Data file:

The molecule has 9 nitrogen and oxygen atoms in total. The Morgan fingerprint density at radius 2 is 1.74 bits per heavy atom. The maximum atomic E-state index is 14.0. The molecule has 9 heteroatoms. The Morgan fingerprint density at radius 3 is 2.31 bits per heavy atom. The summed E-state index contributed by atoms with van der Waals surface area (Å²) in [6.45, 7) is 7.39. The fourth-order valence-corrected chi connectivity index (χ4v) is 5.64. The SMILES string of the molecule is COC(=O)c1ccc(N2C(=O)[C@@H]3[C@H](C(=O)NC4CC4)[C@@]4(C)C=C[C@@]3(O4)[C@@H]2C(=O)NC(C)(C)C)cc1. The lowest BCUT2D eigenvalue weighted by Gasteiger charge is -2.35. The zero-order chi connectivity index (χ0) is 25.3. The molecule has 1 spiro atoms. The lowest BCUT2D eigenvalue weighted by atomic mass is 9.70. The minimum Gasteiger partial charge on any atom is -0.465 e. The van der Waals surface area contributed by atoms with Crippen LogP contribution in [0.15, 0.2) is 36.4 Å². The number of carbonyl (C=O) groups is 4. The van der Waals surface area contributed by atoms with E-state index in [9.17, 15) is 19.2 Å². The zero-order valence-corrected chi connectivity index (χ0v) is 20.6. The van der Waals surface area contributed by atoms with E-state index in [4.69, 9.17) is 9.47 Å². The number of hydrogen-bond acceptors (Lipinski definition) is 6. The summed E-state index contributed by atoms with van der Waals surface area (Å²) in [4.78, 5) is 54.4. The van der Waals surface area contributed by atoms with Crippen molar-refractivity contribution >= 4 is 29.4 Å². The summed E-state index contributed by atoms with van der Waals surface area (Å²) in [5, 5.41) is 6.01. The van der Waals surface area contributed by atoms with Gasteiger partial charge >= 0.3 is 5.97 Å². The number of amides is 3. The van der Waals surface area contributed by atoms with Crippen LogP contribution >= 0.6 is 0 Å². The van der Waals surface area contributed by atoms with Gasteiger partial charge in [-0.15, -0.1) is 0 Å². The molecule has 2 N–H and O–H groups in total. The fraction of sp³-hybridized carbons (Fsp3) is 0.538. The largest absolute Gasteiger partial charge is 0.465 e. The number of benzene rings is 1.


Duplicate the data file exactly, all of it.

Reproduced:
The molecule has 9 nitrogen and oxygen atoms in total. The Morgan fingerprint density at radius 2 is 1.74 bits per heavy atom. The maximum atomic E-state index is 14.0. The molecule has 9 heteroatoms. The Morgan fingerprint density at radius 3 is 2.31 bits per heavy atom. The summed E-state index contributed by atoms with van der Waals surface area (Å²) in [6.45, 7) is 7.39. The fourth-order valence-corrected chi connectivity index (χ4v) is 5.64. The SMILES string of the molecule is COC(=O)c1ccc(N2C(=O)[C@@H]3[C@H](C(=O)NC4CC4)[C@@]4(C)C=C[C@@]3(O4)[C@@H]2C(=O)NC(C)(C)C)cc1. The lowest BCUT2D eigenvalue weighted by Gasteiger charge is -2.35. The zero-order chi connectivity index (χ0) is 25.3. The molecule has 1 spiro atoms. The lowest BCUT2D eigenvalue weighted by atomic mass is 9.70. The minimum Gasteiger partial charge on any atom is -0.465 e. The van der Waals surface area contributed by atoms with Crippen LogP contribution in [0.15, 0.2) is 36.4 Å². The number of carbonyl (C=O) groups is 4. The van der Waals surface area contributed by atoms with E-state index in [9.17, 15) is 19.2 Å². The zero-order valence-corrected chi connectivity index (χ0v) is 20.6. The van der Waals surface area contributed by atoms with E-state index in [4.69, 9.17) is 9.47 Å². The number of hydrogen-bond acceptors (Lipinski definition) is 6. The summed E-state index contributed by atoms with van der Waals surface area (Å²) in [4.78, 5) is 54.4. The van der Waals surface area contributed by atoms with Crippen molar-refractivity contribution >= 4 is 29.4 Å². The summed E-state index contributed by atoms with van der Waals surface area (Å²) in [5, 5.41) is 6.01. The van der Waals surface area contributed by atoms with Gasteiger partial charge >= 0.3 is 5.97 Å². The number of amides is 3. The van der Waals surface area contributed by atoms with Crippen LogP contribution >= 0.6 is 0 Å². The van der Waals surface area contributed by atoms with Gasteiger partial charge in [-0.15, -0.1) is 0 Å². The molecule has 2 N–H and O–H groups in total. The fraction of sp³-hybridized carbons (Fsp3) is 0.538. The largest absolute Gasteiger partial charge is 0.465 e. The number of benzene rings is 1.